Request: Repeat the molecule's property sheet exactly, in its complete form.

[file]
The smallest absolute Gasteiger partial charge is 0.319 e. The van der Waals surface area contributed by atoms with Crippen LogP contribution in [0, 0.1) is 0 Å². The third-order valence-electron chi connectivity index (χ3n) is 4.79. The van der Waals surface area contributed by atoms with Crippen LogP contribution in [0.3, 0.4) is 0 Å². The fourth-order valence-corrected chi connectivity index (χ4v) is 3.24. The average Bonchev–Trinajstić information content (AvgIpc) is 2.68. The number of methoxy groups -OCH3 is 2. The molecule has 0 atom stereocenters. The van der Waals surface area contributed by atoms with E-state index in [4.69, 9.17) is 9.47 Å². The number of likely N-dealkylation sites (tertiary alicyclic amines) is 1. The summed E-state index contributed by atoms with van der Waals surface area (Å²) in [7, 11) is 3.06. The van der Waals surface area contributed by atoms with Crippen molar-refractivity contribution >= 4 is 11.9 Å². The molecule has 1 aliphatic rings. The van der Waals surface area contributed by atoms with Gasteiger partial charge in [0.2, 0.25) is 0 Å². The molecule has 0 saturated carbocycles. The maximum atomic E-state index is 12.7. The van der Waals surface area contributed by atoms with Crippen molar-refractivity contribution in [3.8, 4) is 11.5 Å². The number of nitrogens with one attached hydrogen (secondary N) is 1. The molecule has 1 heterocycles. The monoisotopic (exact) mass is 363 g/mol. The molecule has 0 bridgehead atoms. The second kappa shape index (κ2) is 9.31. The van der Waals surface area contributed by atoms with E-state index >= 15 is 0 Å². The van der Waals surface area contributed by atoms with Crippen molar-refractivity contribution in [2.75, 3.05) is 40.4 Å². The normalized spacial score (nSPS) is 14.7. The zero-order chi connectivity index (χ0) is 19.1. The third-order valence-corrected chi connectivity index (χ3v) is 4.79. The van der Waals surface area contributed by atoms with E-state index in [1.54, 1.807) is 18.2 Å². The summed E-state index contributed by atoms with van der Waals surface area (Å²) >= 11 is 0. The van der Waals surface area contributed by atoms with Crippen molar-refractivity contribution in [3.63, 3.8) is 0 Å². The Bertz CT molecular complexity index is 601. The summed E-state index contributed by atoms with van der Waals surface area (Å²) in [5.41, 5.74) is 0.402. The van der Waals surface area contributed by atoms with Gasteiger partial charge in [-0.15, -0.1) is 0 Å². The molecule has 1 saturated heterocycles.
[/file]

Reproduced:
The smallest absolute Gasteiger partial charge is 0.319 e. The van der Waals surface area contributed by atoms with Crippen LogP contribution in [0, 0.1) is 0 Å². The third-order valence-electron chi connectivity index (χ3n) is 4.79. The van der Waals surface area contributed by atoms with Crippen LogP contribution in [0.3, 0.4) is 0 Å². The fourth-order valence-corrected chi connectivity index (χ4v) is 3.24. The average Bonchev–Trinajstić information content (AvgIpc) is 2.68. The number of methoxy groups -OCH3 is 2. The molecule has 0 atom stereocenters. The van der Waals surface area contributed by atoms with E-state index in [4.69, 9.17) is 9.47 Å². The number of likely N-dealkylation sites (tertiary alicyclic amines) is 1. The summed E-state index contributed by atoms with van der Waals surface area (Å²) in [7, 11) is 3.06. The van der Waals surface area contributed by atoms with Crippen molar-refractivity contribution >= 4 is 11.9 Å². The molecule has 1 aliphatic rings. The van der Waals surface area contributed by atoms with Gasteiger partial charge in [0.2, 0.25) is 0 Å². The molecule has 0 saturated carbocycles. The maximum atomic E-state index is 12.7. The van der Waals surface area contributed by atoms with Crippen molar-refractivity contribution in [3.8, 4) is 11.5 Å². The number of nitrogens with one attached hydrogen (secondary N) is 1. The molecule has 1 heterocycles. The monoisotopic (exact) mass is 363 g/mol. The molecule has 0 bridgehead atoms. The second kappa shape index (κ2) is 9.31. The van der Waals surface area contributed by atoms with E-state index >= 15 is 0 Å². The van der Waals surface area contributed by atoms with Crippen molar-refractivity contribution in [2.75, 3.05) is 40.4 Å². The normalized spacial score (nSPS) is 14.7. The zero-order chi connectivity index (χ0) is 19.1. The third-order valence-corrected chi connectivity index (χ3v) is 4.79. The van der Waals surface area contributed by atoms with E-state index in [1.54, 1.807) is 18.2 Å². The summed E-state index contributed by atoms with van der Waals surface area (Å²) >= 11 is 0. The van der Waals surface area contributed by atoms with Crippen molar-refractivity contribution in [3.63, 3.8) is 0 Å². The Bertz CT molecular complexity index is 601. The summed E-state index contributed by atoms with van der Waals surface area (Å²) in [5.41, 5.74) is 0.402. The van der Waals surface area contributed by atoms with Gasteiger partial charge in [-0.15, -0.1) is 0 Å². The molecule has 1 saturated heterocycles.